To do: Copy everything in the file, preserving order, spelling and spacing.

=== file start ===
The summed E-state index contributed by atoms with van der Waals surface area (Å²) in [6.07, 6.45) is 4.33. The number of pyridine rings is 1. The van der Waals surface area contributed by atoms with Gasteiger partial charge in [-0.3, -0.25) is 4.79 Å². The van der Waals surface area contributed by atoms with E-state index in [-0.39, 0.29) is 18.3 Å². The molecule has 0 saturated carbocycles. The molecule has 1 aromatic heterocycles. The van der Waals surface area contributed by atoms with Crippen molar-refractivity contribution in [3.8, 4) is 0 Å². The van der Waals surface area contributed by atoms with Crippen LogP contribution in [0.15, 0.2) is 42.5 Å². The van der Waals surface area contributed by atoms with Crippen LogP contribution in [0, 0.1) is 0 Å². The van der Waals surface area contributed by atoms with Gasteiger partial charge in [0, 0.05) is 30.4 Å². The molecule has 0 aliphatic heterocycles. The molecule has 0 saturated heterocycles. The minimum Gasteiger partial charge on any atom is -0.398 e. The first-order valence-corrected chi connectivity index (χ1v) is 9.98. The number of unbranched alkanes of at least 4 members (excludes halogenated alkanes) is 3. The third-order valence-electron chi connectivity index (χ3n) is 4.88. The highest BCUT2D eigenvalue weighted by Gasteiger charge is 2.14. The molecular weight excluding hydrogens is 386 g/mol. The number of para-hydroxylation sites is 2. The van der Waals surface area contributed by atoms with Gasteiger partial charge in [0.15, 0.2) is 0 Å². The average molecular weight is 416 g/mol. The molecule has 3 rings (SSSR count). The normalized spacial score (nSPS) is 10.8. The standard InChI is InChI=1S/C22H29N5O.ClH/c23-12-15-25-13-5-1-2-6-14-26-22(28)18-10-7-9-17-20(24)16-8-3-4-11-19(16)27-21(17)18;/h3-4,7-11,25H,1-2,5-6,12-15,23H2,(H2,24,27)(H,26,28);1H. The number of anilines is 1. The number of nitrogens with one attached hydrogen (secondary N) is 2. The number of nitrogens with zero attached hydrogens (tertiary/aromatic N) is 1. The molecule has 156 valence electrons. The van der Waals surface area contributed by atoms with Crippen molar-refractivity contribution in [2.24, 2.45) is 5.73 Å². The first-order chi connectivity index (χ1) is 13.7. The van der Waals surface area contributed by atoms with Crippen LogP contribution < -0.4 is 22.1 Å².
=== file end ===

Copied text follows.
The summed E-state index contributed by atoms with van der Waals surface area (Å²) in [6.07, 6.45) is 4.33. The number of pyridine rings is 1. The van der Waals surface area contributed by atoms with Gasteiger partial charge in [-0.3, -0.25) is 4.79 Å². The van der Waals surface area contributed by atoms with E-state index in [-0.39, 0.29) is 18.3 Å². The molecule has 0 saturated carbocycles. The molecule has 1 aromatic heterocycles. The van der Waals surface area contributed by atoms with Crippen molar-refractivity contribution in [3.8, 4) is 0 Å². The van der Waals surface area contributed by atoms with Crippen LogP contribution in [0.15, 0.2) is 42.5 Å². The van der Waals surface area contributed by atoms with Crippen LogP contribution in [0, 0.1) is 0 Å². The van der Waals surface area contributed by atoms with Gasteiger partial charge in [0, 0.05) is 30.4 Å². The molecule has 0 aliphatic heterocycles. The molecule has 0 saturated heterocycles. The minimum Gasteiger partial charge on any atom is -0.398 e. The first-order valence-corrected chi connectivity index (χ1v) is 9.98. The number of unbranched alkanes of at least 4 members (excludes halogenated alkanes) is 3. The third-order valence-electron chi connectivity index (χ3n) is 4.88. The highest BCUT2D eigenvalue weighted by Gasteiger charge is 2.14. The molecular weight excluding hydrogens is 386 g/mol. The number of para-hydroxylation sites is 2. The van der Waals surface area contributed by atoms with Gasteiger partial charge in [0.15, 0.2) is 0 Å². The average molecular weight is 416 g/mol. The molecule has 3 rings (SSSR count). The normalized spacial score (nSPS) is 10.8. The standard InChI is InChI=1S/C22H29N5O.ClH/c23-12-15-25-13-5-1-2-6-14-26-22(28)18-10-7-9-17-20(24)16-8-3-4-11-19(16)27-21(17)18;/h3-4,7-11,25H,1-2,5-6,12-15,23H2,(H2,24,27)(H,26,28);1H. The number of anilines is 1. The number of nitrogens with one attached hydrogen (secondary N) is 2. The number of nitrogens with zero attached hydrogens (tertiary/aromatic N) is 1. The molecule has 156 valence electrons. The van der Waals surface area contributed by atoms with Crippen molar-refractivity contribution in [2.24, 2.45) is 5.73 Å². The first-order chi connectivity index (χ1) is 13.7. The van der Waals surface area contributed by atoms with Crippen LogP contribution < -0.4 is 22.1 Å².